Two days ago a queer rapper name Plane Jaymes dropped a slideshow posted on Instagram which shows him with rapper Yo Gotti and others in his entourage. This post was brought to my attention earlier today by queer rapper Zé Taylor when he made a post that said, “this makes me so sad.”
This makes me so sad. pic.twitter.com/M5DheGQhrl
— Zé Taylor (@FATHERBONNET) September 6, 2018
Plane Jaymes shared a heartfelt message about his experience when he was apart of Yo Gotti’s record label Collective Music Group.
Here’s what the post in its entirety said,
” YoGotti You said you believed in me and wanted to help me change ppls lives for the better. Up until you & keonn55 found out I had a boyfriend. I looked up to y’all. I gained a lot of experience from being with y’all and I’m forever greatful for that. But the fact that me being gay is why y’all no longer wanted me apart of the team is honestly fucked up. I took these pics down cause keon told me to just so y’all could be “comfortable” Y’all won’t put my music out but I’m still stuck in that contract I signed w #CMG which says y’all own the rights to pretty much all my publishing & everything I do unless y’all terminate that contract. Can’t reach y’all thru phone/email & that ain’t been working for over 2yrs so if I’m “canceled/ shelved” & not family like y’all said I was, all because I’m gay then what’s the deal. Tired of struggling all because of who I chose to love. And if this is how it’s gonna be I’ma just have to chalk putting out music period.”
This is a common trope when it comes to heterosexuals liking queer art but don’t want queer or trans representation associated with it. Although this story is on a whole different extreme this story is similar to the situation with Big Freedia where they had to reach out to Drake to be included in his most recent music video where they’re only shown for 5 seconds although Drake used Freedia’s vocals in his music.
Plane Jaymes recently did an interview with DJ Booth where he aired more of his dirty laundry with his dealings with Yo Gotti and the backlash from his being dropped from his label because they found out he had a boyfriend. In the interview, Plane Jaymes describes his humble beginnings from when he was trying to get signed as a starting artist, but Gotti got a hold of his demo and decided to fly him and his management team out to Miami.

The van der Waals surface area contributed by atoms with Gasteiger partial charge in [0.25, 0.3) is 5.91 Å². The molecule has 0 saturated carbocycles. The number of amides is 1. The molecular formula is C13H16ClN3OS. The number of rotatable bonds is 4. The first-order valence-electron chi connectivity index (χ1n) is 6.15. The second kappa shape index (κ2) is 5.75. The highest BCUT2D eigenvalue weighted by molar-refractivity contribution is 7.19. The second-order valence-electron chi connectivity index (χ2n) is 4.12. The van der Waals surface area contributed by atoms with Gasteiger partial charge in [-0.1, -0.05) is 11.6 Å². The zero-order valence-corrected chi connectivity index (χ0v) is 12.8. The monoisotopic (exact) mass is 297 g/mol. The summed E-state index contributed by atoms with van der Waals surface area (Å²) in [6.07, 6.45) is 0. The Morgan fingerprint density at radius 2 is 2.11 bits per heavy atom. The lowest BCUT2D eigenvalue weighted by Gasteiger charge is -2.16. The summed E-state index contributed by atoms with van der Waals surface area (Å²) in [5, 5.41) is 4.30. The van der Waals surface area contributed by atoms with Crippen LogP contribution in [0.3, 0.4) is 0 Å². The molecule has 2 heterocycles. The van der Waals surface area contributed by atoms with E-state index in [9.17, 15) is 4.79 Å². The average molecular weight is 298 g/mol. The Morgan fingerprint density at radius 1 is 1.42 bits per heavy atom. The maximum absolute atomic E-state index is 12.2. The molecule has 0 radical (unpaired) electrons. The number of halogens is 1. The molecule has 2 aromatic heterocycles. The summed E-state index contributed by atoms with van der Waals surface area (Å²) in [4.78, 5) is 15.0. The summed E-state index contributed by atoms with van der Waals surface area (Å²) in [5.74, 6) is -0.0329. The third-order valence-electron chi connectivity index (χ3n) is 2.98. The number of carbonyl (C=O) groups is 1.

Things seemed to have heated up after his “friend” who knew about his attraction to guys outed him to his management team. Eventually, word of James sexuality reached Collective Music Group Vice President Keon who pressured James into taking down the pictures that he reposted so there wouldn’t be any controversy surrounding their label being affiliated with him.
Collective Music Group just forgot all about James and left him in the dark dazed and confused. From the interview, he said, “I wasn’t trying to fuck they shit up, and I was new to this shit about myself, so maybe I should have just fought back? Well, I offered to take it down, he said take it down, and it just ended at that point. I didn’t really hear from nobody at that point. No contracts were sent my way that disclosed termination.”
Till this day Plane Jaymes is legally under contract with Collective Music Group however they won’t release his music to get airtime or promotions and they have severed all times with the artist completely. No one can make music with him because he’s still under contract with them.
He doesn’t have any hard feelings towards Gotti or anyone else affiliated with his record label and all he wants to do is get released from his contract so he can create his own music for his benefit and become a voice for those who feel like they’re too afraid to be true to themselves.
On another post, he posted on Instagram of him and his boyfriend the comment section is filled with homophobic rhetoric after James shared his story of what happened between him and CMG.
What would you have done in this situation if you were a queer artist trying to make it in this world?
We Support Black Queer Youth. Including Zion Wade.
Dwyane Wade and Gabrielle Union supported their son, Zion Wade, at Miami Pride and there’s something I need our community to understand — Until you value ALL Black lives, you don’t believe Black lives matter.